We’re Cookin’! Pt. 2

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Last week we started in with the soups, and this week we’ll chat about that again. But first! Let’s get into this tomato puree. With just this jar, plus this week’s herb & allium subscription, you can easily whip up a Simple Pizza SauceEasy Tomato SoupEasy Pasta Sauce, and finally a rich vegetable soup. The base of any of these is to grab oil (try our canola oil), and cook a lot of onions until they’re translucent. Then add puree, add olive oil, salt, pepper, and at the last minute toss in chopped basil and oregano. VOILA! We’re gonna do a very similar process for that tomato soup…cook onions, add puree…see a pattern? Mark Bittman also has some great soup philosophy you should check out. Dinner tonight? We’re thinking hearty veggie soup, made with tomato, peppers, turnips, onions & garlic. Soup away, sauce it up! You’re ready to rock.

 

This Week’s Field Goods Favorite
Jarred Tomato Puree 

Pizza time! Simmer up with some garlic and oregano. Tastes like the sweetness of summer. Add a little vinegar if you want to balance out the sweetness.
Storage: Store in pantry.

Simple Pizza Sauce—use your puree here instead of tomato paste and water
Easy Tomato Soup
Easy Pasta Sauce

 

 

 

 

 

We’re Cookin’ Soups!

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We can’t wait for 2015, especially for that first beautiful month of January. Why? Because we’ve decided this month you will learn to cook! This week we want to focus on soups, because it’s gonna get cold people, and soups are too easy and perfect to warm you up. Here’s what you’ll need: a blender (we especially love immersion blenders). No matter the kind you’re making, all you really need to do is put your roasted veggie(s) in a bowl with some herbs & spices, and a liquid (vegetable broth, milk, anything) and just blend it on up. You’ll get a great texture, great flavor, and a super nutritious meal in a matter of minutes. We’ve included soup recipes for most everything in this week’s bag below. Get creative– soup’s here to make you comfortable with experimenting and trying flavor pairings. You’ve got this!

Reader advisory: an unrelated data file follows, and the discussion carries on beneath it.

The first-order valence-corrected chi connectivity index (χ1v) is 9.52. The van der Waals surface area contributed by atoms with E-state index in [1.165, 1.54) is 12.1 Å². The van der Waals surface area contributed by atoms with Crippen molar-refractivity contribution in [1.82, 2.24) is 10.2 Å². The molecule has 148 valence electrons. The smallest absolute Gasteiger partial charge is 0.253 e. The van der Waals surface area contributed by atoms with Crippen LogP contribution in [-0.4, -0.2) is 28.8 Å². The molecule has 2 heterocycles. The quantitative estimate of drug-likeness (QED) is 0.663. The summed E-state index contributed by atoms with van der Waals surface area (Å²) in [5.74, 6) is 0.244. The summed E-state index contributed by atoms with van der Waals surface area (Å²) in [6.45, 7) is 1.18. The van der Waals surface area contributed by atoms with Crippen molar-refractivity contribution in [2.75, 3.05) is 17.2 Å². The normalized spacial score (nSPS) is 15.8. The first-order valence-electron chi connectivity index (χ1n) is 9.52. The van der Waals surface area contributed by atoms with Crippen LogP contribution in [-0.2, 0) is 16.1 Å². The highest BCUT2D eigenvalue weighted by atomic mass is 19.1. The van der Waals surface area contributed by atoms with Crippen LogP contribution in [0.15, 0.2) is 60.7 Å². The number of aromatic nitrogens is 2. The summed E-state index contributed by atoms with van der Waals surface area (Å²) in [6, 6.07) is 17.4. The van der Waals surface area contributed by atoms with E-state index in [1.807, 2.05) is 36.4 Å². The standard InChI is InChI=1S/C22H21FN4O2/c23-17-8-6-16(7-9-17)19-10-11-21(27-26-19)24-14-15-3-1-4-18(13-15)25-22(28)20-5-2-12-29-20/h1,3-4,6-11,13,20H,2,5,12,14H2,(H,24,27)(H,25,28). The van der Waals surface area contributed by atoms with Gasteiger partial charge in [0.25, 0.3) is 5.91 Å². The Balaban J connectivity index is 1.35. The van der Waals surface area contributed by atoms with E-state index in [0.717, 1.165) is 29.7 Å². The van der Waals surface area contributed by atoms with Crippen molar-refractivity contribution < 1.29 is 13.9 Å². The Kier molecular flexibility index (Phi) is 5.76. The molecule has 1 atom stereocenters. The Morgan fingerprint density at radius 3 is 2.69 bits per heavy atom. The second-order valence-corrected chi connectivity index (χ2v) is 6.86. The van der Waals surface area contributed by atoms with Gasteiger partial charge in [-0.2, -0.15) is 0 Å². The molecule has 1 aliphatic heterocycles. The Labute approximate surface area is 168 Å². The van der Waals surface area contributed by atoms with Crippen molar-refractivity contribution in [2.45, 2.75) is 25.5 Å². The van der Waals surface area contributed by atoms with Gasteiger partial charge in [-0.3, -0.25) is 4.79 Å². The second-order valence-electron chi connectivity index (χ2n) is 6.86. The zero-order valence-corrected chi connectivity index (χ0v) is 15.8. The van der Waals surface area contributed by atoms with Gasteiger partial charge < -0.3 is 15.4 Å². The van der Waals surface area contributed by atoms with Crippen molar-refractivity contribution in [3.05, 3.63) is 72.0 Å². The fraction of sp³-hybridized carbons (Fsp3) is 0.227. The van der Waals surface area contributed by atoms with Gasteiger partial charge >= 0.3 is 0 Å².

Save these recipes: 15 minute or less soup recipes, easy tomato soup, easy mushroom soup.

 

This Week’s Field Goods Favorite
Frozen Butternut Squash Puree 

Squash Baby Food on a Spoon -Photographed on Hasselblad H1-22mb CameraThaw this out and you’re well on your way to a delicious soup!
Storage: Toss in the freezer, then take it out.

Curried Butternut Squash Soup – Heavenly!  If you haven’t used coconut milk in your cooking before, you are in for a treat. Try the ‘lite’ version to save fat and calories. 

 

 

 

We Carrot A Lot

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With the holidays approaching, we’re guessing you may need to bring something along to any number of parties in the next week or so. Here’s our suggestion to show you care… BRING A CARROT! Give the gift of health with some good ol’ fashioned Vitamin A. Carrots have so much potential. They can be a fry, they can be a muffin, they can be a slaw– incredible. If only we could all be so flexible!

One of our favorite dessert vegetables, we’re all about decadent carrot cake. Or take a healthier approach and surprise your out of town guests with some out-of-this-world morning glory muffins (a personal staff favorite). If you want to try something new, offer your vegan friends some delicious carrot banana bread. Check below for more fantastic recipes!

 

This Week’s Field Goods Favorite
Carrots

Carrot

Carrot

A colorful, versatile standard. Roasted, steamed, marinated, or raw, you can’t go wrong with some orange on your plate. Try carrots a new way this week—maybe pureed in this delicious and easy Ginger Curry Soup pre-tested on fussy kids.
Storage: Keep dry & in the fridge, 3-4 weeks.

Roasted Balsamic Carrots
Sesame Salad
Butter Roasted Carrots with Thyme